The annual report also notes that, over the last year, the OPC saw a trend towards an increased collection of personal information at borders and an expansion of the sharing and uses of such information. A large part stems from the entry/exit program – an initiative developed under the Canada-U.S. Beyond the Border perimeter security agreement. Initial phases have involved the exchange of entry information between Canada and the U.S. of third country nationals and permanent residents crossing land borders. The program will be expanded to include Canadian and U.S. citizens.
The OPC has already raised a number of questions with respect to the program.
Plans for the next phases of the entry/exit program contemplate not only collecting exit data from all travellers, but using that personal information for wider purposes. This includes sharing it with federal institutions. The OPC has recommended that each of these expanded uses be demonstrated as necessary and effective, be undertaken in the least privacy-invasive manner possible and be designed so any loss of privacy is in proportion to a substantial societal benefit.
The OPC expects to receive Privacy Impact Assessments (PIAs) for proposed new uses of personal information from the entry/exit program in the coming year. PIAs are an important tool and bring real value to organizations because they help to both identify and mitigate privacy risks.
For the third consecutive year, the number of data breaches voluntarily reported to the OPC by federal institutions reached a record high. It is unclear whether there were actually more breaches or whether more departments and agencies chose to report them.
There were 228 reported data breaches in 2013-2014 across the federal government, more than double the 109 reported a year earlier.
Future annual reports should provide better information about the extent of serious federal government data breaches thanks to a recent change to the Treasury Board’s Directive on Privacy Practices. Federal institutions are now required to report all material data breaches.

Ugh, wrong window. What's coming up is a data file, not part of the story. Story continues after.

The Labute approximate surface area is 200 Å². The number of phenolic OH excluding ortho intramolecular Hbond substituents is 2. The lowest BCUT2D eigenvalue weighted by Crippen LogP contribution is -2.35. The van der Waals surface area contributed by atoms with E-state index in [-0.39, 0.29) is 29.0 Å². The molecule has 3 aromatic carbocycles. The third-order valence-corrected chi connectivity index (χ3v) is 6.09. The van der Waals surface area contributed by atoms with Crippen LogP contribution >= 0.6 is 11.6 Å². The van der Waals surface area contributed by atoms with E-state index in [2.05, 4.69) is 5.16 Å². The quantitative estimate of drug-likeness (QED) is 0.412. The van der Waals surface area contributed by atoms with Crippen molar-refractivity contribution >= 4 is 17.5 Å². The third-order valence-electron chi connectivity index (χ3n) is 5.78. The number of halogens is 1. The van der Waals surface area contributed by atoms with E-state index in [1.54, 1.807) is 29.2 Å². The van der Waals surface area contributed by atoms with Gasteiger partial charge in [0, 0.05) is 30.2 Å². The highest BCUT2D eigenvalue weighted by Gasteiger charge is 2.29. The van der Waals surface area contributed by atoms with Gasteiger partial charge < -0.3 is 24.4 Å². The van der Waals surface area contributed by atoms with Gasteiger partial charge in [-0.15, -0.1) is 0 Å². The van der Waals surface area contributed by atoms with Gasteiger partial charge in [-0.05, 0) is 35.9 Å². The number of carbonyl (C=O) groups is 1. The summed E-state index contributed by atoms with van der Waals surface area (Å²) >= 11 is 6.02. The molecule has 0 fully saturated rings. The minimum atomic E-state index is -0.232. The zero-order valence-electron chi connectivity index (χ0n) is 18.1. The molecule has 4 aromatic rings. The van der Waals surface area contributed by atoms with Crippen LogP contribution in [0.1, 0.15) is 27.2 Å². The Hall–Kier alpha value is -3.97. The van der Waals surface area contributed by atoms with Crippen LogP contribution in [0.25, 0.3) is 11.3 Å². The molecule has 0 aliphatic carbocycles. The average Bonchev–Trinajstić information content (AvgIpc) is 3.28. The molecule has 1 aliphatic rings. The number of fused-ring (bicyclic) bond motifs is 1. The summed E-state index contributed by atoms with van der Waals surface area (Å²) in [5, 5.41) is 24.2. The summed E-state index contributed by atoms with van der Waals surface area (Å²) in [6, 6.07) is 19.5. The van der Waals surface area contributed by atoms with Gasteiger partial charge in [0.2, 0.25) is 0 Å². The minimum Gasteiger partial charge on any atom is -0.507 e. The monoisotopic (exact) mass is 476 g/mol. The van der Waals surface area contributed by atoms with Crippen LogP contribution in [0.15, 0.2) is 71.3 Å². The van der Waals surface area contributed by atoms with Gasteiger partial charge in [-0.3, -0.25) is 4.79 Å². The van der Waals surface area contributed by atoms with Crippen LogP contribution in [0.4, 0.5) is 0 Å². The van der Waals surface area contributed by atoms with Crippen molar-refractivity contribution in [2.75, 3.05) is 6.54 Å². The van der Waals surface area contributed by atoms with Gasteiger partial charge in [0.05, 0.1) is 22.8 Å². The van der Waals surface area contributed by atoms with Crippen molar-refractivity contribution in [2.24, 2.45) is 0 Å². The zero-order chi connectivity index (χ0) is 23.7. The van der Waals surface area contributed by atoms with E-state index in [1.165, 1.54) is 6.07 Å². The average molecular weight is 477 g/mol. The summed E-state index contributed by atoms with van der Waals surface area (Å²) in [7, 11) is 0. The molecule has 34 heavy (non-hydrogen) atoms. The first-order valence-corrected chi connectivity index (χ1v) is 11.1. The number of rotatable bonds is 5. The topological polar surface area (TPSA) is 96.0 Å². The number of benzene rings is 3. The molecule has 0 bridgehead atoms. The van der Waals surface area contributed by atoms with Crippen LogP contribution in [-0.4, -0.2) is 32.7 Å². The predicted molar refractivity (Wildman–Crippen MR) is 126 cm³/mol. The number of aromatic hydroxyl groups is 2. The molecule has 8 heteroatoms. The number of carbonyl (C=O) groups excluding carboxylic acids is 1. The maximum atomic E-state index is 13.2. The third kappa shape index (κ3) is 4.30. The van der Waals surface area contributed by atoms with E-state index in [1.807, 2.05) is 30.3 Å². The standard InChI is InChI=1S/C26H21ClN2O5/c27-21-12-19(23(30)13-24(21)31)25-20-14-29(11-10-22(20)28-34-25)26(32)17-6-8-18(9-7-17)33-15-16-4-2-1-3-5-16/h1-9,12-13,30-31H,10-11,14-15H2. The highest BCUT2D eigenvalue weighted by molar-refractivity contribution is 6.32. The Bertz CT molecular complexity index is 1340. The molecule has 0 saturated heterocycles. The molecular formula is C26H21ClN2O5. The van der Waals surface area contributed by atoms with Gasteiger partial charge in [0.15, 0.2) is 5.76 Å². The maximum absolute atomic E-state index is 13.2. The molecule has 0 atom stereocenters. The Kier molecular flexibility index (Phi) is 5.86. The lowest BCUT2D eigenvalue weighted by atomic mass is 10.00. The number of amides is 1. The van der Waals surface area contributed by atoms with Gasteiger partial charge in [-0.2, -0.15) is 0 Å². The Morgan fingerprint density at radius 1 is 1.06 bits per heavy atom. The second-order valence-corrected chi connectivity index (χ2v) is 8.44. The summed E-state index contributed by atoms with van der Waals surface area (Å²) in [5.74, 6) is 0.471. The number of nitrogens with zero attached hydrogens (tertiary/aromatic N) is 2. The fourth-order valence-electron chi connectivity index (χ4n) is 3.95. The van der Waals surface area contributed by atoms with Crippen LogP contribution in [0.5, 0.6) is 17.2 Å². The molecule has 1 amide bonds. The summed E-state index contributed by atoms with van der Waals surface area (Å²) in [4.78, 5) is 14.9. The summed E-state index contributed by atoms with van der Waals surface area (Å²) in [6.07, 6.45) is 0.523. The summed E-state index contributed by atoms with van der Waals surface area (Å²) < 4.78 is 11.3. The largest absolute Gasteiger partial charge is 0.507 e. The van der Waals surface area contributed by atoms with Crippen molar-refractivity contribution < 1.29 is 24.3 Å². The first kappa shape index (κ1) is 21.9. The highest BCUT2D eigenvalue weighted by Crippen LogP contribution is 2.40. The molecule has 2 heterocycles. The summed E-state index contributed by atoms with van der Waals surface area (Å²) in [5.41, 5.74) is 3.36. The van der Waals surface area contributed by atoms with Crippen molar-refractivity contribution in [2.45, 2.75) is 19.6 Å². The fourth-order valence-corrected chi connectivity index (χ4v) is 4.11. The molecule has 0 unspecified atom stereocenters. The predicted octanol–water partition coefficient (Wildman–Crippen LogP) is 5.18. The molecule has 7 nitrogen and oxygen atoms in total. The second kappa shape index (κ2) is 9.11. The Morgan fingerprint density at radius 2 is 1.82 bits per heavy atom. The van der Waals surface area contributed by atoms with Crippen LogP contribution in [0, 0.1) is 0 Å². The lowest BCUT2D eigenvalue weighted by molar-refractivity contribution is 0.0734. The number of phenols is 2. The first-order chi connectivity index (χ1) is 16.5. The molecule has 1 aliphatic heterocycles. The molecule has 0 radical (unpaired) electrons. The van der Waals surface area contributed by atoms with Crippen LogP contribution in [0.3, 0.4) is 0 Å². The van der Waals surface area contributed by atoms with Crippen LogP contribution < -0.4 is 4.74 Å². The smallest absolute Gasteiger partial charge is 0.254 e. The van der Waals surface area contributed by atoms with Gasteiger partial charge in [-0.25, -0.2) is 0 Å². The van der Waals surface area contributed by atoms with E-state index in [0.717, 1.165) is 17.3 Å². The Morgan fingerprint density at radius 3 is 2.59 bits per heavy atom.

Year over year, complaints to the OPC have grown in both volume and complexity.
In 2013-2014, the Office accepted 1,777 complaints under the Privacy Act. This was lower than the previous year, which was unusually high due to more than 1,000 complaints related to two major data breaches at Employment and Social Development Canada (ESDC). If complaints associated with those breaches are not counted, there would be a year-over-year increase of approximately 700 complaints. That figure includes 339 complaints relating to a single issue at Health Canada.
In March 2014, the OPC tabled in Parliament a special report on an investigation into ESDC’s loss of an external hard drive containing the personal information of almost 600,000 student loan recipients.
Our annual report summarizes the results of an investigation into another breach involving the disappearance of a USB key containing the personal information of more than 5,000 Canada Pension Plan Disability appellants. The USB key, which was being used by a Justice Department employee, disappeared from an ESDC office. It was neither password-protected nor encrypted, nor was it ever found. As in the breach involving the loss of a hard drive, the investigation found weaknesses in key privacy management controls.
About the Office of the Privacy Commissioner of Canada
The Privacy Commissioner of Canada is mandated by Parliament to act as an ombudsman and guardian of privacy in Canada. The Commissioner enforces two laws for the protection of personal information: the Privacy Act, which applies to the federal public sector; and the Personal Information Protection and Electronic Documents Act (PIPEDA ), Canada’s federal private sector privacy law.
For more information, please contact:
Valerie Lawton, Office of the Privacy Commissioner of Canada
NOTE: Journalists are asked to please send requests for interviews or further information via e-mail.